Ask most gardeners about sweet-smelling flowering shrubs for the garden and “gardenia” will be at the top of the list. This prom corsage favorite is a little too sickeningly-sweet for my taste, but it does a great job of perfuming the garden.


Ask most gardeners about sweet-smelling flowering shrubs for the garden and “gardenia” will be at the top of the list. This prom corsage favorite is a little too sickeningly-sweet for my taste, but it does a great job of perfuming the garden. 



Once you get past gardenia, the consensus on making your garden life sweet breaks down. But, luckily, there are lots of options for sweet-smelling shrubs in southeastern North Carolina.



One of my favorites produces a slightly spicy, subtle scent that drifts through the garden in October. Of course, we’re talking about Osmanthus – sometimes called false holly because two of the species have spiny leaves the resemble holly. Osmanthus fragrans – Fragrant Tea Olive – is adapted to our coastal conditions and lacks the holly-like leaves. While most Osmanthus have small, white flowers, there are varieties with pumpkin-colored blooms. These don’t usually bloom for long periods, but they make a great show for a week or so. 



These Osmanthus species all become fairly large, evergreen shrubs reaching 15 to 20 feet if left unpruned. 



Decent soil, light shade and some water to get them started are all that’s required to grow these plants. They will grow well in full sun but may have some discolored leaves during colder winters.



The Japanese garden at the New Hanover County Arboretum and Gardens uses false holly as a screen that is pruned to resemble mountains. 



A trip to the J.C. Raulston Arboretum in Raleigh in late February reminded me of another sweet-smelling garden shrub that isn’t well-known. The Latin genus – Sarcococca – is a bit difficult to wrap the tongue around. But, this low to medium height evergreen should be considered for shady gardens. Often referred to as sweet box, one is a Himalayan native that struggles in our heat. Less hardy selections with the Latin names Sarcococca confusa and S. orientalis work pretty well in our area. These natives of China aren’t cold hardy enough to make it where the temperatures consistently drop below 10 degrees F, but handle the heat just fine. Nice, dark green foliage and mature heights of 2 to 4 feet make them greater filler for texture and sweet smells in late winter.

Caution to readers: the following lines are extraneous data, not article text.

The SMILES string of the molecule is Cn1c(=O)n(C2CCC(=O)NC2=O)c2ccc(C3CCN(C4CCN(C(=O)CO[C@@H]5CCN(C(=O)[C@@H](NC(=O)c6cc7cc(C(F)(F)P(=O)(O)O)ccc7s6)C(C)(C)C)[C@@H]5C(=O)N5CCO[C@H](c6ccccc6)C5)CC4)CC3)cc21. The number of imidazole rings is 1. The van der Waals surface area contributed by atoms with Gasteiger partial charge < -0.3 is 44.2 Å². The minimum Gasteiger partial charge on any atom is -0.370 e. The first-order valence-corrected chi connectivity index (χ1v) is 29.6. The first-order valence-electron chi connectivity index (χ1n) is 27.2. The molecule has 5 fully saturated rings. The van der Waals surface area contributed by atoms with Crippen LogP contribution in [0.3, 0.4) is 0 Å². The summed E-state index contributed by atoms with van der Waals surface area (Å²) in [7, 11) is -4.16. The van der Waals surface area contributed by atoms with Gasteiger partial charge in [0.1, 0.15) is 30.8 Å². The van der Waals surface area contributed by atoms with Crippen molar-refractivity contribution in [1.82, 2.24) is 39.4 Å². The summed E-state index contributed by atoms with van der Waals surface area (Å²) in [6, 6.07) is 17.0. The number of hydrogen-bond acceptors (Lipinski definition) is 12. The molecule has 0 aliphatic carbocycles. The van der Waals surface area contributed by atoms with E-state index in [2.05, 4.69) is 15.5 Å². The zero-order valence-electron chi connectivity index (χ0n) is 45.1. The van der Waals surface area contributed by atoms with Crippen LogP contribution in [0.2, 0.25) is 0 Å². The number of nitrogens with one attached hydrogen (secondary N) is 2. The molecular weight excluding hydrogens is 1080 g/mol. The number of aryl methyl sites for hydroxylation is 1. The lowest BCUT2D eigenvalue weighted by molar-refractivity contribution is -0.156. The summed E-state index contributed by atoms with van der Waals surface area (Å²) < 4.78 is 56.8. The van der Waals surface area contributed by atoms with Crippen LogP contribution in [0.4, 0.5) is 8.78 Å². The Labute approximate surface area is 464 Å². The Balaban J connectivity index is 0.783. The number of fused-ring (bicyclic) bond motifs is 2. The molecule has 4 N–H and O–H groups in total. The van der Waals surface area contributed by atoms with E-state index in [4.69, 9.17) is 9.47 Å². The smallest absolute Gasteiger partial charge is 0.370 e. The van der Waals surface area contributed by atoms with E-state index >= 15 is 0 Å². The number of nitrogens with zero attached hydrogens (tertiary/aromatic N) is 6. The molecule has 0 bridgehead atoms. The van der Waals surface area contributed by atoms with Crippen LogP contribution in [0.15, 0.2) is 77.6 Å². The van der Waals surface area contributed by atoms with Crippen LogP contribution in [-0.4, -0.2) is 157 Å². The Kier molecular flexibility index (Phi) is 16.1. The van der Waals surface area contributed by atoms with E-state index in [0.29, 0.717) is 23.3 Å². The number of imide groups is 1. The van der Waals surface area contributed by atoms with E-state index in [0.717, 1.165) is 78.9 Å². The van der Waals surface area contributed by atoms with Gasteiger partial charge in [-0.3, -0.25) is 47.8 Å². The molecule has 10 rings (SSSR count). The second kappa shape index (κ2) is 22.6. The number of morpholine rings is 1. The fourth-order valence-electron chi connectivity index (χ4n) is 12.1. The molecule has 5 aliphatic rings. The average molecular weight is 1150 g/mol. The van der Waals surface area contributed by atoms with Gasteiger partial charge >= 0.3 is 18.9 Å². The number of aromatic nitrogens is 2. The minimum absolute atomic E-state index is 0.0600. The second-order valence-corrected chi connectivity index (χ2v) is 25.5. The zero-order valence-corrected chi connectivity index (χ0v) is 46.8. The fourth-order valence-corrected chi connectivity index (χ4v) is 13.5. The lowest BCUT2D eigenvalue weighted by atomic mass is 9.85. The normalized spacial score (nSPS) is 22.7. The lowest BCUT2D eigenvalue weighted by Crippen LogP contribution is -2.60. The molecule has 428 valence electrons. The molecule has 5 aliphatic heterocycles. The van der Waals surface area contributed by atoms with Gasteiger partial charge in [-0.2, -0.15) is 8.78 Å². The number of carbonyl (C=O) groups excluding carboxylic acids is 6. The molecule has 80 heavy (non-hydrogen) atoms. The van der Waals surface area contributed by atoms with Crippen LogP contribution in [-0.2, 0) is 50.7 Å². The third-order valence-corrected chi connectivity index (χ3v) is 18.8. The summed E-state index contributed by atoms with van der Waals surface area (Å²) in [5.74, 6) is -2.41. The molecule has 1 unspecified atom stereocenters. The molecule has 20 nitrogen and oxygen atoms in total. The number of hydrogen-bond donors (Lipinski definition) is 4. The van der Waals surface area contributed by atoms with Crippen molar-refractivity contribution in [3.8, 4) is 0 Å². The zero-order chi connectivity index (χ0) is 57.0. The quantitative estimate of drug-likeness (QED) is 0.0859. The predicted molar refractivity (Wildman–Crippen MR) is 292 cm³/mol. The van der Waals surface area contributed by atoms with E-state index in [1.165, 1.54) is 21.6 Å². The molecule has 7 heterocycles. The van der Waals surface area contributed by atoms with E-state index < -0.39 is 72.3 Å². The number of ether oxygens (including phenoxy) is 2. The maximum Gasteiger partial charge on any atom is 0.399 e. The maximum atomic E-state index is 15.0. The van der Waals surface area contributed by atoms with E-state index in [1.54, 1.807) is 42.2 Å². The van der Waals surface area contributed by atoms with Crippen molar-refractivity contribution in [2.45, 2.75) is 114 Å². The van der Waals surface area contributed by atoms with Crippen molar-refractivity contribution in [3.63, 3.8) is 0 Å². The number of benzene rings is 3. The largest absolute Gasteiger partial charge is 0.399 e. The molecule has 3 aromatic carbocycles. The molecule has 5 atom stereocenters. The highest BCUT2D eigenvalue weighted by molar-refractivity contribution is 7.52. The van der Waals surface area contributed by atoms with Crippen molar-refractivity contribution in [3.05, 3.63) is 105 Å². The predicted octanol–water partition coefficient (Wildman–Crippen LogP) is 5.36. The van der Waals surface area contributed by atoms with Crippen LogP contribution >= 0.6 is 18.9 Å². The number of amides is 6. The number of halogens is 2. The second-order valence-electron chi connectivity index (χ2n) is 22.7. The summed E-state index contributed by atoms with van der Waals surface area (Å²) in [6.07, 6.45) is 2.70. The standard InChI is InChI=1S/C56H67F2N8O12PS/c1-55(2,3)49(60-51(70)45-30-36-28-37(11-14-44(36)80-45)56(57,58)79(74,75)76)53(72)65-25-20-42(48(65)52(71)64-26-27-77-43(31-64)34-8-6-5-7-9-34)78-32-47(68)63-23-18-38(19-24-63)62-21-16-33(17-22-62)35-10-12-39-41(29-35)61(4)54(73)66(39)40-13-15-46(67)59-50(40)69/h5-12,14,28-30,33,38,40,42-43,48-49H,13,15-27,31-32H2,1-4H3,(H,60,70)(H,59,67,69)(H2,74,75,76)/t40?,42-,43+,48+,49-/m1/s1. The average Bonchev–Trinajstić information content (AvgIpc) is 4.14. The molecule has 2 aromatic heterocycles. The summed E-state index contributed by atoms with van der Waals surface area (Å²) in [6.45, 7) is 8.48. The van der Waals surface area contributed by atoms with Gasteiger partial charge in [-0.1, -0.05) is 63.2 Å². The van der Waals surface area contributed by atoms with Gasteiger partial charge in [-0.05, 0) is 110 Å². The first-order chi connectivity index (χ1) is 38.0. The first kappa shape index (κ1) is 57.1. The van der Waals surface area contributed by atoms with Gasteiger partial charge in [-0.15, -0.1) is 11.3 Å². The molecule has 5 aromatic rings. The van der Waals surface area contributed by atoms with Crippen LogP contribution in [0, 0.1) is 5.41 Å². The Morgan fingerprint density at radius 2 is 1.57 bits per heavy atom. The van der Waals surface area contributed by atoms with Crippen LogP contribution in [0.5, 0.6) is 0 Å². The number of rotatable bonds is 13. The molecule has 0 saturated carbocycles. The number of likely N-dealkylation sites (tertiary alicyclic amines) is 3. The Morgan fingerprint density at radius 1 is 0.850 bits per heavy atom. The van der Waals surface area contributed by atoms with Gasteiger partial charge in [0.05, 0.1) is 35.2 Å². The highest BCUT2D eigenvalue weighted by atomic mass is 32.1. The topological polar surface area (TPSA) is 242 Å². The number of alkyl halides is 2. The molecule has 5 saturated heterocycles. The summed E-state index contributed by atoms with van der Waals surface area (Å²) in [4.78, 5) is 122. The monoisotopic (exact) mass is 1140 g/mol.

Those of you who would rather “go native” can add sweet pepperbush to the garden. Also known as summersweet this plant with the botanical name Clethra alnifolia sports pink or white flowers in July. Sometimes reaching 10 to 12 feet with a similar spread, Clethra tends to form colonies like many plants that are adapted to wet and shady areas. ‘Hummingbird’ is an excellent, compact form with white flowers. The pink selections have never impressed me but ‘Ruby Spice’ is one that you will find in nurseries. 



Place summersweet in that difficult place at the back of the border that’s a little shady and wet but isn’t prominent. Much of the year it’s a bit of a scraggly shrub. When the flowers appear and the scent drifts through the garden on a hot summer night, you’ll be glad you put up with its less-than-comely appearance the rest of the year.



There are plenty of wonderful annuals and perennials that will perfume the garden. Try an old favorite like sweet pea. If you can control them add ginger lilies for flowers and sweet scents in late summer. Red-flower versions even attract hummingbirds. 



With a little planning your garden life will be sweet through all the seasons



Even with the pleasant scents of gardenia and osmanthus drifting through the garden, there are always problems to solve. Check out our website ces.ncsu.edu where you can submit questions via the ‘Ask an Expert’ link, or contact your local Cooperative Extension center by phone: If you live in Pender County, call 910-259-1238; in New Hanover County, call 910-798-7660; in Brunswick County call 910-253-2610. You can also find great local information at nhcarboretum.com and on Facebook. Just search for “New Hanover County Arboretum.



 



Al Hight is the extension director for the North Carolina Cooperative Extension in New Hanover County. Contact him at 910-798-7666.